Article Text

Download PDFPDF
Anatomical study of fibrous structures of the medial aspect of the canine elbow joint
  1. A. Villamonte-Chevalier, DVM1,
  2. M. Soler, DVM, PhD1,
  3. R. Sarria, DVM2,
  4. A. Agut, DVM, PhD1 and
  5. R. Latorre, DVM, PhD2
  1. 1Department of Medicine and Surgery
  2. 2Department of Anatomy and Comparative Pathological Anatomy, University of Murcia, Campus de Espinardo, Murcia 30100, Spain;
  1. E-mail for correspondence: latorre{at}


Forces exerted by fibrous structures on the medial aspect of the canine elbow joint have been reported to be involved in elbow pathology. The purpose of this paper is to assess the relationships of the ligamentous and muscular structures of this region of the canine elbow joint, and how they relate to the medial coronoid process. Six cadavers of adult German shepherd cross-breed dogs were used in this study to make intra-articular and vascular injections of this region. Some joints were dissected and some were frozen to saw sagittal or dorsal cryosections to assess the relationships of the myotendinous structures. The brachialis muscle tendon passed through the division of the bicipital tendon of insertion which formed a fibrous tendon sheath that was reinforced by the oblique ligament. The biceps' brachii's main insertion is the radial tuberosity where it inserts along with the cranial branch of the oblique ligament and the cranial branch of the medial collateral ligament. Rotational and compression forces exerted by the insertion of the biceps brachii-brachialis tendon complex onto the ulna might influence medial coronoid disease. Therefore, sectioning these tendons could be considered as a treatment for medial coronoid disease.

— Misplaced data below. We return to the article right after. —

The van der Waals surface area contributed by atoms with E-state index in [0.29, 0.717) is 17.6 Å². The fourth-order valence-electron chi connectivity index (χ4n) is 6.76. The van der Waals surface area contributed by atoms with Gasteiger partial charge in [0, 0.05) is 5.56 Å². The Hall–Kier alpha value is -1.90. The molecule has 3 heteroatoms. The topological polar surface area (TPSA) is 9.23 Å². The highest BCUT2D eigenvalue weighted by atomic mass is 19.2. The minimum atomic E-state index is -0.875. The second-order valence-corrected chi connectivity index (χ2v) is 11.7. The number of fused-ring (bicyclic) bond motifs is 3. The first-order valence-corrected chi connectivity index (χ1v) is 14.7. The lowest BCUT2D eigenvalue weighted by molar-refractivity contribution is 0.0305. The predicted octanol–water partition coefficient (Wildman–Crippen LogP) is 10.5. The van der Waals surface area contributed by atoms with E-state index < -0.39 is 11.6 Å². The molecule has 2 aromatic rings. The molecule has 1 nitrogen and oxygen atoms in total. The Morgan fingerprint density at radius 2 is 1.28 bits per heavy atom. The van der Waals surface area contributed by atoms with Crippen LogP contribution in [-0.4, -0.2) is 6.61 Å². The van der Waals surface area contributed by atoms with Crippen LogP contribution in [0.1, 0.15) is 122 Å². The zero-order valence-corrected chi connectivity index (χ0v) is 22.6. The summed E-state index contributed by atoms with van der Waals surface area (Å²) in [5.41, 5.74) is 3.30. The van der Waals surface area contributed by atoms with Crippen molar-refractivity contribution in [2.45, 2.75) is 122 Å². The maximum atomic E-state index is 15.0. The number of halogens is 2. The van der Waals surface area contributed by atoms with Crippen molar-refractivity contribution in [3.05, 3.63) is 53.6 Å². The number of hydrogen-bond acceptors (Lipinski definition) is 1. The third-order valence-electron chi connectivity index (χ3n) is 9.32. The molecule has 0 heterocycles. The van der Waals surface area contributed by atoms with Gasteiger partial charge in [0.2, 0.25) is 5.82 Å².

View Full Text

Statistics from

Request Permissions

If you wish to reuse any or all of this article please use the link below which will take you to the Copyright Clearance Center’s RightsLink service. You will be able to get a quick price and instant permission to reuse the content in many different ways.